Matthew Crandall

Friday, October 18, 2013

Thoughts on US government shutdown

The US government shutdown highlights the democratic shortcomings in America’s political system.  Blame has been cast on many from fringe members of the Republican Party to America’s presidential system itself.  While things likely won’t get any better soon, some small changes can save American democracy in the long run.
Much more important than the economic impact from the  shutdown is what it means for American democracy.  There are two principles that deserve mention.  In a recent opinion piece inthe Washington Post, Anne Applebaum argued that the Republican party is endangering American democracy by refusing to fund the government because they do not like Obamacare.  Abblebaum mentions that Obamacare was passed by both bodies of Congress, signed into law by the President and upheld by the Supreme Court.  The Republicans are not only willing to shut down the government in an attempt to defund Obamacare, but are placing their opposition to Obamacare above the legitimacy of America’s democratic institutions and processes.  A related principle was highlighted by Matthew Yglesias in a recent article in Slate, where he highlights the work of the late political scientist Juan Linz.  Linz argues that the presidential system itself is flawed, that there is no democratic mechanism to resolve disputes between the legislative and presidential branches.  In this light, it is not the Republicans who are the problem but the system itself.  It is designed to breed conflict that is difficult to resolve. Linz focusses on the problems that Latin American countries have had with presidential systems and the good fortunes of parliamentary systems in Europe where the executive and legislative branches are unified in a coalition.  
Does the current crisis really mean a democracy deficit in America?  The answer is yes, but it won’t always have to be this way.  The current crisis could only be the tip of the iceberg.  While cooler heads prevailed and the default crisis was averted, it was only a temporary fix.  Bad precedent is being set on many levels.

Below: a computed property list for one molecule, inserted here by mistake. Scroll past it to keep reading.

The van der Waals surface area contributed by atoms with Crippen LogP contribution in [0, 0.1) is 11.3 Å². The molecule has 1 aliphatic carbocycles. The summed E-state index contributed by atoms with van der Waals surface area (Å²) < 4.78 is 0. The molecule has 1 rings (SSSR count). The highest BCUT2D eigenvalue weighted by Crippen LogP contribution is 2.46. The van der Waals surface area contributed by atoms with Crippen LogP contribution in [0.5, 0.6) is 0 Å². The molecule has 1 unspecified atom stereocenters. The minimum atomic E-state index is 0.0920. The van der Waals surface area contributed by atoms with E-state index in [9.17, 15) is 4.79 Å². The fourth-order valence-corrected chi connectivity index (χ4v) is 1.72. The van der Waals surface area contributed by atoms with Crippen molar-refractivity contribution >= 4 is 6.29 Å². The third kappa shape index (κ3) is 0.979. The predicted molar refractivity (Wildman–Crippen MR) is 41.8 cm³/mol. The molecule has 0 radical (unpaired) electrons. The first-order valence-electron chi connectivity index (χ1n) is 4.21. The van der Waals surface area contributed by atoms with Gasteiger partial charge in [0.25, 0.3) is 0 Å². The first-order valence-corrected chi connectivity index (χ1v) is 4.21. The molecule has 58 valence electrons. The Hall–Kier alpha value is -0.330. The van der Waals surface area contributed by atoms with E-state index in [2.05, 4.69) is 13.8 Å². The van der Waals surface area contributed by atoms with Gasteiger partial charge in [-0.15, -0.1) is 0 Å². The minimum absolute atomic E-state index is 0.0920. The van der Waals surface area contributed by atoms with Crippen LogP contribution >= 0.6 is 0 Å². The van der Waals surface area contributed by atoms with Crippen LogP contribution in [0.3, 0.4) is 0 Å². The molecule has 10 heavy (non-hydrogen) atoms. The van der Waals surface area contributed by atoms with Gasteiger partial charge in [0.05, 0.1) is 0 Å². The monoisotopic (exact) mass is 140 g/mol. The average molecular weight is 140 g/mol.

Aside from tearing up the constitution and switching to a parliamentary system (which has its own shortcomings) what changes can be made to prevent this type of suicidal conflict between executive and legislative branches again?
Three small but significant reforms need to be implemented.  Limiting gerrymandering, eliminating caucuses, and having term limits will be enough to prevent suicidal conflicts between the executive and legislative branches in the future.  While many are dismayed at the Tea party Republicans, they should be reminded that their actions are rational.  They are doing what their constituents want them to do.  Many Republicans are forced into extreme measures because if they make pragmatic decisions they will lose a primary election to someone who is willing to take extreme measures.  Bob Bennett’s 2010 senate primary loss in Utah is an example of that.  This has happened in part, due to gerrymandering where congressional districts are drawn to maintain party power.  While the majority of America is very much purple, gerrymandering has turned congressional districts into bright red and bright blue districts where extreme candidates are able to come to power.  This is a problem that will never be completely solved, but if gerrymandering can be reduced the impact would be significant.  While gerrymandering is a problem, it is not as big a problem as some have claimed.  The USA is naturally divided into politically different districts.  Urban and rural districts are very different and gerrymandering will not change the effects of urban sprawl and urban decay.  This is why the next two items also need to be addressed.